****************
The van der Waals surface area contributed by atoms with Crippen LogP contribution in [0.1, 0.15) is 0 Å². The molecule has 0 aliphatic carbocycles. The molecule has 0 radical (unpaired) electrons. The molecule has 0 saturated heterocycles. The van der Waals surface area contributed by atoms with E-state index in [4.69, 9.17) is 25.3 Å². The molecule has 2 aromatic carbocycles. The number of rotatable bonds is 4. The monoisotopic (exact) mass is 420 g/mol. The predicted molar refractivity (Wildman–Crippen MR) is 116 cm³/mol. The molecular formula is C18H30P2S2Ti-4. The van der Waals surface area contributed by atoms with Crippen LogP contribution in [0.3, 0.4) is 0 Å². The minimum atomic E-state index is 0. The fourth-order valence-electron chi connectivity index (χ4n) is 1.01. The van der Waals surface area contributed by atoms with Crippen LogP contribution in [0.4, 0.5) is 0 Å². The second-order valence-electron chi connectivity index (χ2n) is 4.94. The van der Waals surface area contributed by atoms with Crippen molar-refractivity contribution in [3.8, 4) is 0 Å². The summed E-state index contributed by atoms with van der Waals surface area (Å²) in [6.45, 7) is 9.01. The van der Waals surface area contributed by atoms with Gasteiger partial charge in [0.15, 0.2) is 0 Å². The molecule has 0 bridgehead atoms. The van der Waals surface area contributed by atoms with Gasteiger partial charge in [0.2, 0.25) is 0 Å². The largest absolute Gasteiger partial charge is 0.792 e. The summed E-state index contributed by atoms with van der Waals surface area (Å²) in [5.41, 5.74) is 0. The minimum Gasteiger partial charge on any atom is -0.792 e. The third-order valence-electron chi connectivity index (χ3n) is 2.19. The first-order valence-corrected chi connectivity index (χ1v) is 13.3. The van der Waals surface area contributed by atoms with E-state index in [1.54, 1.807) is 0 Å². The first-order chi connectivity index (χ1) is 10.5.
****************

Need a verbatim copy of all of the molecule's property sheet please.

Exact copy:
The van der Waals surface area contributed by atoms with Crippen LogP contribution in [0.1, 0.15) is 0 Å². The molecule has 0 aliphatic carbocycles. The molecule has 0 radical (unpaired) electrons. The molecule has 0 saturated heterocycles. The van der Waals surface area contributed by atoms with E-state index in [4.69, 9.17) is 25.3 Å². The molecule has 2 aromatic carbocycles. The number of rotatable bonds is 4. The monoisotopic (exact) mass is 420 g/mol. The predicted molar refractivity (Wildman–Crippen MR) is 116 cm³/mol. The molecular formula is C18H30P2S2Ti-4. The van der Waals surface area contributed by atoms with Crippen LogP contribution in [0.3, 0.4) is 0 Å². The minimum atomic E-state index is 0. The fourth-order valence-electron chi connectivity index (χ4n) is 1.01. The van der Waals surface area contributed by atoms with Crippen LogP contribution in [0.4, 0.5) is 0 Å². The second-order valence-electron chi connectivity index (χ2n) is 4.94. The van der Waals surface area contributed by atoms with Crippen molar-refractivity contribution in [3.8, 4) is 0 Å². The summed E-state index contributed by atoms with van der Waals surface area (Å²) in [6.45, 7) is 9.01. The van der Waals surface area contributed by atoms with Gasteiger partial charge in [0.15, 0.2) is 0 Å². The molecule has 0 bridgehead atoms. The van der Waals surface area contributed by atoms with Gasteiger partial charge in [0.2, 0.25) is 0 Å². The largest absolute Gasteiger partial charge is 0.792 e. The summed E-state index contributed by atoms with van der Waals surface area (Å²) in [5.41, 5.74) is 0. The minimum Gasteiger partial charge on any atom is -0.792 e. The third-order valence-electron chi connectivity index (χ3n) is 2.19. The first-order valence-corrected chi connectivity index (χ1v) is 13.3. The van der Waals surface area contributed by atoms with E-state index in [1.54, 1.807) is 0 Å². The first-order chi connectivity index (χ1) is 10.5.